Reference numberAP/55/6/1
TitleUnpublished manuscript, 'On the durability and preservation of iron ships and on riveted joints' by William Fairbairn
DescriptionThe disaster which happened to the 'Megaera’ is first discussed, as showing the need of constant inspection of iron structures. That vessel was built by Fairbairn in 1849, and, in his opinion, would have been perfectly sound at the present time if her interior had been freely open to inspection, and if such inspection had been regularly carried out. With regard to riveted joints, Fairbairn first discusses the relative merits of machine- and hand-riveting, and points out that in machine-riveting there is much greater security that the rivets properly fill the rivet holes. The rate at which riveting can be done is given as 16 rivets per minute with a lever riveting-machine, 10 rivets per minute with a steam-riveting machine, and 0.66 rivets per minute when the riveting is done by hand. Fairbairn presents the results of 12 experiments on different-sized plates and rivets, machine- and hand-riveted, detailing the ultimate shearing stress, ultimate pressure on bearing surface and the mode of fracture. Annotations in ink throughout. Includes 18 diagrams and photographs of iron rivets throughout the paper.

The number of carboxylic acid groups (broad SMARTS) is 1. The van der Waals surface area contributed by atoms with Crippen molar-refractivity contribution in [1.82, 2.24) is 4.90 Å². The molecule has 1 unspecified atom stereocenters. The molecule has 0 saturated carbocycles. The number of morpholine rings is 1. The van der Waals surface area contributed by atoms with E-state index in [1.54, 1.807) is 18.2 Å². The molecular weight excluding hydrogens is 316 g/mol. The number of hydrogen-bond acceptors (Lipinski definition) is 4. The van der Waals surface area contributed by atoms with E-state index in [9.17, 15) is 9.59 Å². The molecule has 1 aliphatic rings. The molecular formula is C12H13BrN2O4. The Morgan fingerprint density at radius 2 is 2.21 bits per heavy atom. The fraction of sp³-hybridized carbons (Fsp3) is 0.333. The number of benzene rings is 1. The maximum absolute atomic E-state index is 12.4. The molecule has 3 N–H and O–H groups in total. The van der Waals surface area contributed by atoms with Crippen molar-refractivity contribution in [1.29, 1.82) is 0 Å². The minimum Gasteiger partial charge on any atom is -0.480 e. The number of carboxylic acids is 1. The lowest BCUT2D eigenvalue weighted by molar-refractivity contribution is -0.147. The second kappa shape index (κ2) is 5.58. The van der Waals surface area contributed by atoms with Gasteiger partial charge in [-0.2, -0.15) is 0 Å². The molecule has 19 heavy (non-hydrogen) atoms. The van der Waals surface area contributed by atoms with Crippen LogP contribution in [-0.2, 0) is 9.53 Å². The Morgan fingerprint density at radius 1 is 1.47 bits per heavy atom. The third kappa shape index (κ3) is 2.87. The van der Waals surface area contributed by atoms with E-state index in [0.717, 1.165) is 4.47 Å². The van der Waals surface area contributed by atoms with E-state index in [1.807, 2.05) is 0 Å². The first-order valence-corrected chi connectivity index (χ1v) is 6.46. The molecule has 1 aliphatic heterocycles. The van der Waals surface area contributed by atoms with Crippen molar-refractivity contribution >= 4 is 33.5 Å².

Subject: Engineering / Shipbuilding

Received 5 March 1873. Read 24 April 1873.

Whilst the Royal Society declined to publish this paper in full, an abstract of the paper was published in volume 21 of the Proceedings of the Royal Society as 'On the durability and preservation of iron ships, and on riveted joints'.
Physical descriptionInk on paper
Access statusOpen
Related materialDOI: 10.1098/rspl.1872.0054
Fellows associated with this archive
NA6039Fairbairn; Sir; William (1789 - 1874)1789 - 1874
Add to My Items

    Collection highlights

    Browse the records of some of our collections, which cover all branches of science and date from the 12th century onwards. These include the published works of Fellows of the Royal Society, personal papers of eminent scientists, letters and manuscripts sent to the Society or presented at meetings, and administrative records documenting the Society's activities since our foundation in 1660.

    The Royal Society

    The Royal Society is a Fellowship of many of
    the world's most eminent scientists and is the
    oldest scientific academy in continuous existence.
    Registered charity number 207043

    Website design ©CalmView


    + 44 207 451 2500
    (Lines open Mon-Fri, 9:00-17:00. Excludes bank holidays)

    6-9 Carlton House Terrace, London SW1Y 5AG

    Email Us →


    Subscribe to our newsletters to be updated with the
    latest news on innovation, events, articles and reports.

    Subscribe →

    © CalmView